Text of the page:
The Healing Component
The Miseducation of Lauryn Hill is famously framed by a classroom scene. In interludes that appear throughout the record, a teacher asks his students to share everything they know about love, that most loaded of four-letter words. Mick Jenkins’s The Healing Component has a similar framing device: a simple dialogue between a man and a woman in which the rapper explores the question even more rigorously than Lauryn Hill’s educator did. “When people talk about love you really only talk about the pretty parts, the romantic parts of love,” he offers as the first song winds down. “People don’t think about things like loving yourself, and what that takes.” These scenes provide ample but ultimately unnecessary scaffolding for a set that holds up just fine on its own. These are songs that tangle with love as a force both personal and political, and with the love of self, the love of God, the love a people must have for one another if any of them are going to last.
This is Jenkins’s first full-length record, following some well-received mixtapes. Though hook singers and other collaborators are listed for almost every song, it’s Jenkins who does the overwhelming majority of the lifting as an emcee. Sounding as grounded as Chance the Rapper and as unflappable as The Roots’ Black Thought, he’s the magnetic center of everything here. He’s most like Chance in how he parlays hop-hop’s earthiest tropes—sex and drugs—into broader concerns; there’s nothing here that doesn’t sound somehow like it emanates from a place of spiritual awareness and moral centeredness. These fifteen tracks are etched out of history and washed in blood; they are as timely as ScHoolboy Q’s Blank Face LP, but where Q labors for realism, Jenkins grasps for transcendence.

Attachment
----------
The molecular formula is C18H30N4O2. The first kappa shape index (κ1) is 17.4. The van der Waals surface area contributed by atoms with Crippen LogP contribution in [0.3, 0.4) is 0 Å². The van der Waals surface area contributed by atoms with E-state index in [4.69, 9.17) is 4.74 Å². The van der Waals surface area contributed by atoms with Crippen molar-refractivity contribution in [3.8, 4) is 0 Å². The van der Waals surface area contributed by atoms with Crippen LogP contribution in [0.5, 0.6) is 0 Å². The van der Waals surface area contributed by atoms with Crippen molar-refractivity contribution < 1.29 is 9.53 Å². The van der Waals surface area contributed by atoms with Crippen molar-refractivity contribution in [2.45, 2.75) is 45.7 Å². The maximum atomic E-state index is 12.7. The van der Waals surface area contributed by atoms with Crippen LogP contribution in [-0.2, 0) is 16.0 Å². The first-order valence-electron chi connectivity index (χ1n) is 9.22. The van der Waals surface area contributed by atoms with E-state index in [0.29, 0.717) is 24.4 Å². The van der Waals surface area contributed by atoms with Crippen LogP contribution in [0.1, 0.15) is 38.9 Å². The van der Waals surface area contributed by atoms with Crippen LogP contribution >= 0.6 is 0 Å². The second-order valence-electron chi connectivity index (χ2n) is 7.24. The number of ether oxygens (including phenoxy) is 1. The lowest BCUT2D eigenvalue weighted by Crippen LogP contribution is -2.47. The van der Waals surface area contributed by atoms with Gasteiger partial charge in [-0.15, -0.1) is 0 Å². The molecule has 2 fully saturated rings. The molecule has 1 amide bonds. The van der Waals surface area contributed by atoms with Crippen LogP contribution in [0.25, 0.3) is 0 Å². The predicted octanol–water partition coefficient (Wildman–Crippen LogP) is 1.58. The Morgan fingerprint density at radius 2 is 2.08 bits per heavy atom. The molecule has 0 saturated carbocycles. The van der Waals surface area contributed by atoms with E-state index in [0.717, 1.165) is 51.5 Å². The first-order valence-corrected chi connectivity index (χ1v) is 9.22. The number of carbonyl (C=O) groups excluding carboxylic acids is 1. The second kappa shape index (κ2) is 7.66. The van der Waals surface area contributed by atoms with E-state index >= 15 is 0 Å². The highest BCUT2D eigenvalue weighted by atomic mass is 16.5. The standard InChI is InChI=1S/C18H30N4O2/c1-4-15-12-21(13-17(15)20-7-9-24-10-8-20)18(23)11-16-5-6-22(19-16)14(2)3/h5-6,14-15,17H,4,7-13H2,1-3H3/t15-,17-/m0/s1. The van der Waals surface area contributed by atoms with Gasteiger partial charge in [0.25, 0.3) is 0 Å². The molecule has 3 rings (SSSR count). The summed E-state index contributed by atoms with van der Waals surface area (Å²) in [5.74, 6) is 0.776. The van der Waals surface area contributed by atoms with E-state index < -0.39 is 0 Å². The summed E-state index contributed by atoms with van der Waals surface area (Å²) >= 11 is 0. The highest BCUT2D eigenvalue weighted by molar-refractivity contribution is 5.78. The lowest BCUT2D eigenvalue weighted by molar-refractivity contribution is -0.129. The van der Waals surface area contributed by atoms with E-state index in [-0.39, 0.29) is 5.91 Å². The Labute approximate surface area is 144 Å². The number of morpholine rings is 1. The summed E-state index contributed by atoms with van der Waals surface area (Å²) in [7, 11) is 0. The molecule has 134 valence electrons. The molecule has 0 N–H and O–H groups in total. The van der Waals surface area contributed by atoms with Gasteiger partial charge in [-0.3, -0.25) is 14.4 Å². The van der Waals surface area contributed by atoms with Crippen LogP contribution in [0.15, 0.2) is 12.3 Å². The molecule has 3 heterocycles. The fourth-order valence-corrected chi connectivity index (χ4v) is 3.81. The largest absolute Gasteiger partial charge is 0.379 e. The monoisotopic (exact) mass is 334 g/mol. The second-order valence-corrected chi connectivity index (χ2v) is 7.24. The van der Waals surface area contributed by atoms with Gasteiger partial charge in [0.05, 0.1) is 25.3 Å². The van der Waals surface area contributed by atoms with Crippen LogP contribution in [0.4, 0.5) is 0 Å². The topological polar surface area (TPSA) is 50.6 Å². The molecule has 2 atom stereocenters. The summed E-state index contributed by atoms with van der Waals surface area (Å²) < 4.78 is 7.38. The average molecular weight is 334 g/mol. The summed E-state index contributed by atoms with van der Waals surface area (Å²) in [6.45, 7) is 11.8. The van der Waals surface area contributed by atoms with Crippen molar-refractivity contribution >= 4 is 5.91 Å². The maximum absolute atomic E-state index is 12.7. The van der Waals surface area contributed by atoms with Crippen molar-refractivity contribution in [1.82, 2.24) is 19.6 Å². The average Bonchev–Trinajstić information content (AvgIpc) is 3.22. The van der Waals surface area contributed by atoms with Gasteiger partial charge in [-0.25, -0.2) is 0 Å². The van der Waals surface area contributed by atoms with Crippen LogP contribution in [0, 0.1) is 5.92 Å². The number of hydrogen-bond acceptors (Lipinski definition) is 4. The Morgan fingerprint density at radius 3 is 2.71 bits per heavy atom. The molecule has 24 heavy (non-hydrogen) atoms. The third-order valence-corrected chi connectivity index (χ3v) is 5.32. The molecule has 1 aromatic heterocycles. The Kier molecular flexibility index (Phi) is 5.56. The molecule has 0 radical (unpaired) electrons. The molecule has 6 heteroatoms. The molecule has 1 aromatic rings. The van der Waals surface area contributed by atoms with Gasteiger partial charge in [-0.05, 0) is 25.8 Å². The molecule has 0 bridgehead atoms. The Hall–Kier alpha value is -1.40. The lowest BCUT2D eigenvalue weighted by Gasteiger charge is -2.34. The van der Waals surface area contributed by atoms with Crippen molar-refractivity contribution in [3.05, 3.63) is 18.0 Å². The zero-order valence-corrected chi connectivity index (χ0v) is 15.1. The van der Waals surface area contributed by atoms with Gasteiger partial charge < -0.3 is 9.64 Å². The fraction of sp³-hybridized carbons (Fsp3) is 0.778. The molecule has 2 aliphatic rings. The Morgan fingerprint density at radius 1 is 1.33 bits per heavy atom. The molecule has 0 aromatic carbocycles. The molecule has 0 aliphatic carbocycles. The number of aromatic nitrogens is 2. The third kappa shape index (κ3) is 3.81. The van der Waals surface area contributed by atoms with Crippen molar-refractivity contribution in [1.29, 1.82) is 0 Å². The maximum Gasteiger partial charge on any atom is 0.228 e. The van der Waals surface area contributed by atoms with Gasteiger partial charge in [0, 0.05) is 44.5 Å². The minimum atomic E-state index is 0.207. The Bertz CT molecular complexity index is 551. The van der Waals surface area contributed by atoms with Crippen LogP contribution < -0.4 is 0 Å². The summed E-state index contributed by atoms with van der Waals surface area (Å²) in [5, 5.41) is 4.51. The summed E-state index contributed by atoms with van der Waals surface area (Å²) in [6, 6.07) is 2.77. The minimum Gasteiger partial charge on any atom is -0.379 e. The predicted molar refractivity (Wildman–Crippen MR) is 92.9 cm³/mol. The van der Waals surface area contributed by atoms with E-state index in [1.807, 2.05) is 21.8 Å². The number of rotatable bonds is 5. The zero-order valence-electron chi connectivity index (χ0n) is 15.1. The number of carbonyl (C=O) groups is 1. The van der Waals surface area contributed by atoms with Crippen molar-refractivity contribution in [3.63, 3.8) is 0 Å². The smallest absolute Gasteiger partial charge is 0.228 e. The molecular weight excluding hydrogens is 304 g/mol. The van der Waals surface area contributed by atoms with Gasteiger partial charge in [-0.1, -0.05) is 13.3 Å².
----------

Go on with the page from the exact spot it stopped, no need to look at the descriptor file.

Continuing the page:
“Drowning” is the second single and the best thing here, uniting the cling and clatter of junkyard percussion to haunted and hallowed refrains, weaving in and out of the track in ghostly falsetto; “I can’t breathe” is a refrain that unites Harriet Tubman’s slave songs and Eric Garner’s dying gasp into a plea for liberation. The song’s central metaphor acknowledges the crushing weight of water just as it clings to the rumors of air: “When the real hold you down, you supposed to drown, right?… Just wait one second, that don’t sound right.” There’s fight in the song’s explosive bridge, where horns and guitar join Herbie Hancock keyboard sounds—courtesy of BADBADNOTGOOD.
Elsewhere, “Strange Love” pairs harsh gunfire beats with musings about our shared bent toward self-destruction, and it points toward the idea that simply loving each other holds the solution. And indeed: the booming fanfare of the first song champions “THC”—a cannabis reference to be sure, but you’ll note that it’s also an acronym for the album’s title, presented here as nothing less than Christ’s own message of love. Loving ourselves and loving one another is the best and last hope we’ve got, Jenkins suggests. “Spread love’s the new mantra,” he says. And he sounds like he means it.